On 15 August, the two governments again announced repatriation plans, saying they had agreed on a list of 3,450 Rohingya refugees to be returned. Bangladesh authorities have said that returns will only occur if they are safe, voluntary and dignified, but the Rohingya have once again not been properly consulted. Moreover, the Myanmar authorities’ failure to ensure accountability for atrocity crimes and to dismantle the system of apartheid means the situation precludes safe and dignified returns.
“For remaining Rohingya, Rakhine State is nothing but an open-air prison. The Myanmar authorities have done virtually nothing to correct the situation and in fact continue to commit crimes against humanity. International donors, including regional governments, must ensure that they do not facilitate ongoing crimes, and instead press Myanmar to restore the Rohingya’s rights, including citizenship rights,” said Nicholas Bequelin.
Canada should lead resettlement efforts
At this two-year point it has also become abundantly clear that there is an urgent need to transition from emergency response to a comprehensive human rights agenda when it comes to meeting the needs of nearly one million Rohingya refugees in Bangladesh. An upcoming Amnesty International report will provide a comprehensive overview of the organization’s research findings and recommendations with respect to the refugee situation. The international community must work with Bangladesh to support Rohingya refugees to rebuild their lives in dignity. No decisions about the future of the Rohingya should be taken without proper consultation with the Rohingya themselves.
“The Canadian government has repeatedly stated that it is a priority to provide greater assistance to Bangladesh and to put in place programs and resources that will better protect the rights of Rohingya refugees in the country,” said Alex Neve, Secretary General of Amnesty International Canada who was part of an Amnesty International research delegation to the refugee camps in February 2019. “One immediate contribution would be for the government to indicate to Bangladeshi officials that Canada is prepared to accept a substantial number of Rohingya refugees for resettlement. While the numbers may pale in a context of one million refugees, it would nonetheless offer meaningful protection to those who are resettled and set an example for other countries to follow. Committing to resettlement also sends a strong message that Canada recognizes that the responsibility to protect Rohingya refugees does not rest with Bangladesh alone.”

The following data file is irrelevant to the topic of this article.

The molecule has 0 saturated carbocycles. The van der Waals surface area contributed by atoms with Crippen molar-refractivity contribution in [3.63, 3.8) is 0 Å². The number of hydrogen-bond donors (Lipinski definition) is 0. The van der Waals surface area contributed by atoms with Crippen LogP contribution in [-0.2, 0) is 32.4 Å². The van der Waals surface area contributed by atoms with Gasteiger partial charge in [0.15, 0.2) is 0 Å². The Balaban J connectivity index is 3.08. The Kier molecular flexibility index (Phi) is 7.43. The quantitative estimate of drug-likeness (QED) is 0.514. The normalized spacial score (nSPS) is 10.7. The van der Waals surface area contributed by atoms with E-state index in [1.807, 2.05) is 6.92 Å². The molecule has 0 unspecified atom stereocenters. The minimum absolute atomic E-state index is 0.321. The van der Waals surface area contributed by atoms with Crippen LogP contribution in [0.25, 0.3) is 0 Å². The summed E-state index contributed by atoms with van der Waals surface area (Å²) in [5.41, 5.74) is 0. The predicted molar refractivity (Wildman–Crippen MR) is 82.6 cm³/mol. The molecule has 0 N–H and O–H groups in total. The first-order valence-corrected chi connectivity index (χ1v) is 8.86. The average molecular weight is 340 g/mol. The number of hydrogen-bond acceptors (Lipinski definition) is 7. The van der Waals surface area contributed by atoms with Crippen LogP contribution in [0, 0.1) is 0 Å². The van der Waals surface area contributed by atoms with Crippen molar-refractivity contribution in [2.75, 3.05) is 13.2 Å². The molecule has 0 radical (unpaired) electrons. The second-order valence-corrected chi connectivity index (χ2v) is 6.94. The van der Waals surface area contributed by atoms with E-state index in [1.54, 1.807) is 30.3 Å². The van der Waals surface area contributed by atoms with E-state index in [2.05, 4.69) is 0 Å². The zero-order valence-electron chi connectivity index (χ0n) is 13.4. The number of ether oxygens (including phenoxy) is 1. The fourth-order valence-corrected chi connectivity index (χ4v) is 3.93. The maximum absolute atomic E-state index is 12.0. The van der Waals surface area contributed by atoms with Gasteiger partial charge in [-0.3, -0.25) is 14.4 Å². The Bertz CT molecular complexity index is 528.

International community still failing the Rohingya – and failing to ensure justice
On 27 September 2018, the UN Human Rights Council adopted a resolution to create an accountability mechanism to collect and preserve evidence of crimes under international law in Myanmar. Other accountability efforts have included targeted sanctions against military officials by several states and by the European Union, as well as a request from the Prosecutor of the International Criminal Court to open an investigation into crimes under the Court’s jurisdiction committed against the Rohingya population since October 2016.
Amnesty International has welcomed these steps towards accountability, but continues to call for the situation in Myanmar to be referred to the International Criminal Court, including all atrocity crimes against the Rohingya, as well as ongoing war crimes against ethnic minorities in Kachin, Rakhine, and Shan States.
“The situation for the Rohingya and Myanmar’s other persecuted ethnic minorities will never improve until Myanmar’s military faces justice for its appalling crimes,” said Nicholas Bequelin.
“The humanitarian response to help the Rohingya rebuild their lives must go hand in hand with a robust pursuit of accountability. The international community has repeatedly failed the Rohingya in the past – it must not do so again.”